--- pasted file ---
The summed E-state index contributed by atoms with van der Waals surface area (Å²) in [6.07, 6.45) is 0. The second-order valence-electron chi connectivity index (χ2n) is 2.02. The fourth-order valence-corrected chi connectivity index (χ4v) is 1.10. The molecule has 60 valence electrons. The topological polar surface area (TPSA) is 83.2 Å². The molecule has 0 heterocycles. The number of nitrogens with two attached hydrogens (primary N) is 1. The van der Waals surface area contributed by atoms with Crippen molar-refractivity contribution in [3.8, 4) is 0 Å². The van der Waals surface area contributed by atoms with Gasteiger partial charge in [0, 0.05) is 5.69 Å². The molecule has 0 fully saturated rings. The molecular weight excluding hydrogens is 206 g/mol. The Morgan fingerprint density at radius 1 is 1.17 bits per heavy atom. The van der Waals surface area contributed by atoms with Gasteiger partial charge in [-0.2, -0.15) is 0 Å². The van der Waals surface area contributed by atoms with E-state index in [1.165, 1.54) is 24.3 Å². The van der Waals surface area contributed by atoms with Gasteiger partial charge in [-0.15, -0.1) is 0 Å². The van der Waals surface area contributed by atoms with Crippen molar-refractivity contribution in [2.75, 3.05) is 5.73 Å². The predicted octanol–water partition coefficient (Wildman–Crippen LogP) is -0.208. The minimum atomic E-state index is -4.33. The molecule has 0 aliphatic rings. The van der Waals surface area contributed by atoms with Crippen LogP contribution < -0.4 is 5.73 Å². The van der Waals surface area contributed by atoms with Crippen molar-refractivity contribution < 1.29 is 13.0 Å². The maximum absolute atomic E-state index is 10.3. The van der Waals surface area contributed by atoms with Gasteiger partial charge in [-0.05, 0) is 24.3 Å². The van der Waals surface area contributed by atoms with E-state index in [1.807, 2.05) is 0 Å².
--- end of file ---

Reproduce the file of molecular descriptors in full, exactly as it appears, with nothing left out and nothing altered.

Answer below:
The summed E-state index contributed by atoms with van der Waals surface area (Å²) in [6.07, 6.45) is 0. The second-order valence-electron chi connectivity index (χ2n) is 2.02. The fourth-order valence-corrected chi connectivity index (χ4v) is 1.10. The molecule has 60 valence electrons. The topological polar surface area (TPSA) is 83.2 Å². The molecule has 0 heterocycles. The number of nitrogens with two attached hydrogens (primary N) is 1. The van der Waals surface area contributed by atoms with Crippen molar-refractivity contribution in [3.8, 4) is 0 Å². The van der Waals surface area contributed by atoms with Gasteiger partial charge in [0, 0.05) is 5.69 Å². The molecule has 0 fully saturated rings. The molecular weight excluding hydrogens is 206 g/mol. The Morgan fingerprint density at radius 1 is 1.17 bits per heavy atom. The van der Waals surface area contributed by atoms with Gasteiger partial charge in [-0.2, -0.15) is 0 Å². The van der Waals surface area contributed by atoms with E-state index in [1.165, 1.54) is 24.3 Å². The van der Waals surface area contributed by atoms with Gasteiger partial charge in [-0.15, -0.1) is 0 Å². The van der Waals surface area contributed by atoms with Crippen molar-refractivity contribution in [2.75, 3.05) is 5.73 Å². The predicted octanol–water partition coefficient (Wildman–Crippen LogP) is -0.208. The minimum atomic E-state index is -4.33. The molecule has 0 aliphatic rings. The van der Waals surface area contributed by atoms with Crippen LogP contribution < -0.4 is 5.73 Å². The van der Waals surface area contributed by atoms with Crippen molar-refractivity contribution < 1.29 is 13.0 Å². The maximum absolute atomic E-state index is 10.3. The van der Waals surface area contributed by atoms with Gasteiger partial charge in [-0.05, 0) is 24.3 Å². The van der Waals surface area contributed by atoms with E-state index in [1.807, 2.05) is 0 Å².